Tad Homer-Dixon, chairman of the Center for International Governance and Innovation, a Waterloo-based think tank, likens Waterloo to Rochester, New York, where the blow of Kodak's bankruptcy filing is cushioned by the network of startups the company helped to spawn.

"They've taken an enormous hit because of the collapse of Kodak, and Waterloo will take an enormous hit assuming that RIM ultimately vanishes from the scene, but I think the overall economy and region has been so fundamentally changed by RIM that it will actually do very well," Homer-Dixon said.

Homer-Dixon says RIM's impact on the city has been staggering.

His think tank was created by RIM's Balsillie, and he also is a professor at the Balsillie School of International Affairs at the University of Waterloo. Balsillie and Lazaridis have together donated more than $400 million to the community. Lazaridis has donated $150 million to the Perimeter Institute for Theoretical Physics, which he founded in 2000 and which attracts the involvement of such giants of physics as Stephen Hawking.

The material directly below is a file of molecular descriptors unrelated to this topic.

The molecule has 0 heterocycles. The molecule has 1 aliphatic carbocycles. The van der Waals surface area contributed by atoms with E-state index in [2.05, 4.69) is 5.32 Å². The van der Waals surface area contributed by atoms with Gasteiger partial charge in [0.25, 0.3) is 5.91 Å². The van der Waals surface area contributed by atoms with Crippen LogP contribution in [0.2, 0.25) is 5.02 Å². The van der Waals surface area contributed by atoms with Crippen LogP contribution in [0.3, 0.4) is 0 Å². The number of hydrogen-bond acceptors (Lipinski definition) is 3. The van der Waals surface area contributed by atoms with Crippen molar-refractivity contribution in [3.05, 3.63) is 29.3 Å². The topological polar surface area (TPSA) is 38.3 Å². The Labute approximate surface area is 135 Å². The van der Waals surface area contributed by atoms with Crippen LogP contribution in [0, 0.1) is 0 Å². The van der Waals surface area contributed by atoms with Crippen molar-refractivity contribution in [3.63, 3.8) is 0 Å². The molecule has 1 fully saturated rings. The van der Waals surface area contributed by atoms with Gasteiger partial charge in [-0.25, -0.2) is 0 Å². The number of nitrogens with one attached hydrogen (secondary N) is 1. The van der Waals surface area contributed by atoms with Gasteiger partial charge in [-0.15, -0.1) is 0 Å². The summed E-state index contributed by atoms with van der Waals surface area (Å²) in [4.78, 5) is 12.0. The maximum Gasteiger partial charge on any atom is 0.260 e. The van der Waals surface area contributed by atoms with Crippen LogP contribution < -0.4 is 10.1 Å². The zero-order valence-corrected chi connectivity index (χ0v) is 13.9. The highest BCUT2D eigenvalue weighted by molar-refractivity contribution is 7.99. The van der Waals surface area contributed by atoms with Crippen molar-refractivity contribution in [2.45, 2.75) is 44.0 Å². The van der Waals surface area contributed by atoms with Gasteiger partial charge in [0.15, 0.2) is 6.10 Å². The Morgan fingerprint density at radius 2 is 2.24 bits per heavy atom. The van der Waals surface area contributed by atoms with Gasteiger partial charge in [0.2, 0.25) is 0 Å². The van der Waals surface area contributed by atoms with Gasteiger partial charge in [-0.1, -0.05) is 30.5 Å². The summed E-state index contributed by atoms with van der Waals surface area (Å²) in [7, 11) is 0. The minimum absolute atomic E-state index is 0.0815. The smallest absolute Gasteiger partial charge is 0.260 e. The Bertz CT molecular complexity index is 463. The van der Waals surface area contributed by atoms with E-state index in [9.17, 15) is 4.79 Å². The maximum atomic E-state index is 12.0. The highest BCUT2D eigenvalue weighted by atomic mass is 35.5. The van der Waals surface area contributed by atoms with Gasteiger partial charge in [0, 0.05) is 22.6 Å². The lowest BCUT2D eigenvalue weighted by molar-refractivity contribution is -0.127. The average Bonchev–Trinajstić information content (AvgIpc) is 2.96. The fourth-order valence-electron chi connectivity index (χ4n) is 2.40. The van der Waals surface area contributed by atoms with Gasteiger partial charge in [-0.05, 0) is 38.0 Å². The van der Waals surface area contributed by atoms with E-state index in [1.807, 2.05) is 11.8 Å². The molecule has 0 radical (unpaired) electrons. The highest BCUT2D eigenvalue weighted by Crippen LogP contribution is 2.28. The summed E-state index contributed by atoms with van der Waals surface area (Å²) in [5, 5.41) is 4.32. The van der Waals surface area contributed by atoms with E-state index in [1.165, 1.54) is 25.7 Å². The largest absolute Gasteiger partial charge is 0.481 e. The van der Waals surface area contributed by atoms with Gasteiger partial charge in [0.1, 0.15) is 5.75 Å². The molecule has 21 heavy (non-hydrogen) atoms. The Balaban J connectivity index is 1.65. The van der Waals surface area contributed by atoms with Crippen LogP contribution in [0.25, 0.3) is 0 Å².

"Ten years from now BlackBerrys will be in the Smithsonian but these institutions will hopefully still be thriving," Homer-Dixon said.

Lazaridis, 51, remains on RIM's board. Canadian billionaire Prem Watsa, a fellow board member, calls the Turkish-born Greek immigrant a genius who pioneered the smartphone. "It really would be unfortunate if anything happened to RIM, and I'd like to do whatever I can to help," Watsa said.